Chris Peterson wrote: Fri Apr 12, 2024 6:30 pm This is kind of fun, an animated version of what we see in today's APOD. Frames are 30 seconds apart. (Might have to click on it to see the animation... depends on your browser.)
_
prom_stack.gif
Very nice. So, that would mean that the total time represented in the APOD is about 4.5 minutes, which I believe is - probably - the length of totality here? But are Bailey Beads considered part of totality?

Also, I'm confused about the time order of the frames shown in the APOD. They certainly aren't increasing (or decreasing) from top left to lower right, are they? Are they alternating? If so, what's the correct order?
There are 7 frames here, so that's 3 minutes. Totality at my location (near Evening Shade, Arkansas, 100 meters from the centerline) was 4:13. But totality had already started when I switched to the fast bracketed shots, so the first of it is missed here.

The Moon was moving east, so lower right to upper left (I was facing south). Here's the time series from my location.
_
aligned_1k_seq.jpg
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Re: APOD: Total Totality (2024 Apr 12)

Post by Ann » Fri Apr 12, 2024 7:16 pm

Chris Peterson wrote: Fri Apr 12, 2024 6:30 pm This is kind of fun, an animated version of what we see in today's APOD. Frames are 30 seconds apart. (Might have to click on it to see the animation... depends on your browser.)
_
prom_stack.gif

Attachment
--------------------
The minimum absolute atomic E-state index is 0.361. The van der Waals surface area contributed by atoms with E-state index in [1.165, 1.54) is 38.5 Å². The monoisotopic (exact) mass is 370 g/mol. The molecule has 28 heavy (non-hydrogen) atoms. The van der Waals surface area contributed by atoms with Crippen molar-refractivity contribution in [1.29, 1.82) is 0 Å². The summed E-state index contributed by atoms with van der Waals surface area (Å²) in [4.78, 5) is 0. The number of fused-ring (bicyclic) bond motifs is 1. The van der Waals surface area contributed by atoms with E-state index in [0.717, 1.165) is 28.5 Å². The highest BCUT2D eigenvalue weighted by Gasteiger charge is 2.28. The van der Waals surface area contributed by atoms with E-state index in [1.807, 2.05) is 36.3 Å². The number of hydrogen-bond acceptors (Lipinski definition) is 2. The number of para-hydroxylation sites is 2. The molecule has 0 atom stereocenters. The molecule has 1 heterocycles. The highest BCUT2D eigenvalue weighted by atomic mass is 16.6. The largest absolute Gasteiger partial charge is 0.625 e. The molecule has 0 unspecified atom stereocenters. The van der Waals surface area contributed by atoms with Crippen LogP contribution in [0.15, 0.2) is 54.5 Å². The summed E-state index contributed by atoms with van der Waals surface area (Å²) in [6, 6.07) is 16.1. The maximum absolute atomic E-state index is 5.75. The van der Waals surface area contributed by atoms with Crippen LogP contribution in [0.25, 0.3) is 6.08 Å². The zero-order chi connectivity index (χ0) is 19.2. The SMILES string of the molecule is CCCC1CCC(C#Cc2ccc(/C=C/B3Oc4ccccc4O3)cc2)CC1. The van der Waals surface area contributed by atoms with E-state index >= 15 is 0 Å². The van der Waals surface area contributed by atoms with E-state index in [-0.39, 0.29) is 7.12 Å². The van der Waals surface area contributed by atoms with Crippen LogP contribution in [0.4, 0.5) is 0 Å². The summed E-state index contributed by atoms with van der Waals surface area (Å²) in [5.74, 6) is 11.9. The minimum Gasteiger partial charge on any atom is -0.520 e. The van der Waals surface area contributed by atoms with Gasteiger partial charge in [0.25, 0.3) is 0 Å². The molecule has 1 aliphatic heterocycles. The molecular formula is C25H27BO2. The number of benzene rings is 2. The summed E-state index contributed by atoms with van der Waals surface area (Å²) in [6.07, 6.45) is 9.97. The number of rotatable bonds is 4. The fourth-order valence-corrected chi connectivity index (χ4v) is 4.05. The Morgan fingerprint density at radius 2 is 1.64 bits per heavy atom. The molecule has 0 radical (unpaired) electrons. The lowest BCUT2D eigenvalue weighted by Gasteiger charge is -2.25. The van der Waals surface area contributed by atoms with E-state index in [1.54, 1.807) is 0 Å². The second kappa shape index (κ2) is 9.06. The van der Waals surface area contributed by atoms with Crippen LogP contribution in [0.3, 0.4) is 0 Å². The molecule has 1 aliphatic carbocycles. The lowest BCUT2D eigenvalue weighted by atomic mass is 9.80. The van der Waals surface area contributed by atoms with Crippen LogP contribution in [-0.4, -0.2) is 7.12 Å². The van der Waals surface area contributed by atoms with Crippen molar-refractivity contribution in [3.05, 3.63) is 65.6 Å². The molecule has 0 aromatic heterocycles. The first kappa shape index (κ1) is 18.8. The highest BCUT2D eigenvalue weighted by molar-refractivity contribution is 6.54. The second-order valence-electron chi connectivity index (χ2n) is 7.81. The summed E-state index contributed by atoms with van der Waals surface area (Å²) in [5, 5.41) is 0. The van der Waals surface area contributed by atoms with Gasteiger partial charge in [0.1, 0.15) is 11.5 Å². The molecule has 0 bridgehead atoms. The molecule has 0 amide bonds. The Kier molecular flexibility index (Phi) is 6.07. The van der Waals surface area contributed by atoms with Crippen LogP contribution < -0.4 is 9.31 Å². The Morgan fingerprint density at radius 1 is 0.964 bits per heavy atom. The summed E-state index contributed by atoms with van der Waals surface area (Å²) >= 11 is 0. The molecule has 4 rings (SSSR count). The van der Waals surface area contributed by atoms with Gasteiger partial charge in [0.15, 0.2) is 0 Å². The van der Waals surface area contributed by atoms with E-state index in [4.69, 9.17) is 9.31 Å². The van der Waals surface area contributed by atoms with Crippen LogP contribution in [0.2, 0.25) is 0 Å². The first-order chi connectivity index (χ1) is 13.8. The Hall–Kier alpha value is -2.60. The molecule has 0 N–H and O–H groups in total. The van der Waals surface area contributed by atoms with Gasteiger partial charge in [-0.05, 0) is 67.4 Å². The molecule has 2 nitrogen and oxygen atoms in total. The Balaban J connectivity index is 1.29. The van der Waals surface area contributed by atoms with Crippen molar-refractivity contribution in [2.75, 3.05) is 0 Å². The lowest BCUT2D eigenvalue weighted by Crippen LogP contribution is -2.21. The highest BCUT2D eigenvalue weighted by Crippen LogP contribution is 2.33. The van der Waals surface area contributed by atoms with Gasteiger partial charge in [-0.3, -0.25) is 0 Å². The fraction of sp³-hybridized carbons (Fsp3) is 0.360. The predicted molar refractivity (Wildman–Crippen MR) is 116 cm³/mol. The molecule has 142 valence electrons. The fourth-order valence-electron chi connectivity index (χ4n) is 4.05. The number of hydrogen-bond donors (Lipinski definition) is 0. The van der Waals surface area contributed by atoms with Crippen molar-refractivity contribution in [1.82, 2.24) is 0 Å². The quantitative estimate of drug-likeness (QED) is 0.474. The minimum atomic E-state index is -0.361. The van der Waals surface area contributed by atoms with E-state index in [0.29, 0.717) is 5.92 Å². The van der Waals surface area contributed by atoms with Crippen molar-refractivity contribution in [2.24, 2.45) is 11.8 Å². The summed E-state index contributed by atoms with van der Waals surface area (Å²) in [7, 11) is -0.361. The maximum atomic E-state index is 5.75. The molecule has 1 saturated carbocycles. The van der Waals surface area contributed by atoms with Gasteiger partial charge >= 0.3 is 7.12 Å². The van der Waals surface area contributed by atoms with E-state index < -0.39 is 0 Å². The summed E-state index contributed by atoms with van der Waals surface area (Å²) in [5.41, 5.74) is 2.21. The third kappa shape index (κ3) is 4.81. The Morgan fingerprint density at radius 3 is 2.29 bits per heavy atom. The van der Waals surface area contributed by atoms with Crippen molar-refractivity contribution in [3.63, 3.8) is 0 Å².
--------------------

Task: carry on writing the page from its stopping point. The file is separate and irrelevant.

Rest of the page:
Indeed, that's kind of fun, Chris. I must admit that the hydrogen alpha-bright lower right limb turns into a very desaturated shade of pink as the brilliant white sunlight is leaking through.

Speaking about red and pink again. To me, a very distinct difference between red and pink is that red is "just red", whereas pink contains a bit of blue, too. And even a bit of green.

The RGB values of red, ███, are r=255, g=0 and b=0.

But consider hot pink, ███ whose RGB values are (255, 105, 180), and light pink, ███, (255, 182, 193).

I can't think of those shades of pink as desaturated versions of red. To me, a desaturated shade of red would be one that still contained no green or blue, but contained a lower value of red than 255. How about this color, ███, (204, 0, 0)?

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Re: APOD: Total Totality (2024 Apr 12)

Post by Chris Peterson » Fri Apr 12, 2024 7:28 pm

Ann wrote: Fri Apr 12, 2024 7:16 pm
Chris Peterson wrote: Fri Apr 12, 2024 6:30 pm This is kind of fun, an animated version of what we see in today's APOD. Frames are 30 seconds apart. (Might have to click on it to see the animation... depends on your browser.)
_
prom_stack.gif
Indeed, that's kind of fun, Chris. I must admit that the hydrogen alpha-bright lower right limb turns into a very desaturated shade of pink as the brilliant white sunlight is leaking through.

Speaking about red and pink again. To me, a very distinct difference between red and pink is that red is "just red", whereas pink contains a bit of blue, too. And even a bit of green.

The RGB values of red, ███, are r=255, g=0 and b=0.

But consider hot pink, ███ whose RGB values are (255, 105, 180), and light pink, ███, (255, 182, 193).

I can't think of those shades of pink as desaturated versions of red. To me, a desaturated shade of red would be one that still contained no green or blue, but contained a lower value of red than 255. How about this color, ███, (204, 0, 0)?

Ann
You just need to get a jumbo box of crayons and you'll know the names of those colors.
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Re: APOD: Total Totality (2024 Apr 12)

Post by johnnydeep » Fri Apr 12, 2024 7:31 pm

Chris Peterson wrote: Fri Apr 12, 2024 7:04 pm
johnnydeep wrote: Fri Apr 12, 2024 6:41 pm
Chris Peterson wrote: Fri Apr 12, 2024 6:30 pm This is kind of fun, an animated version of what we see in today's APOD. Frames are 30 seconds apart. (Might have to click on it to see the animation... depends on your browser.)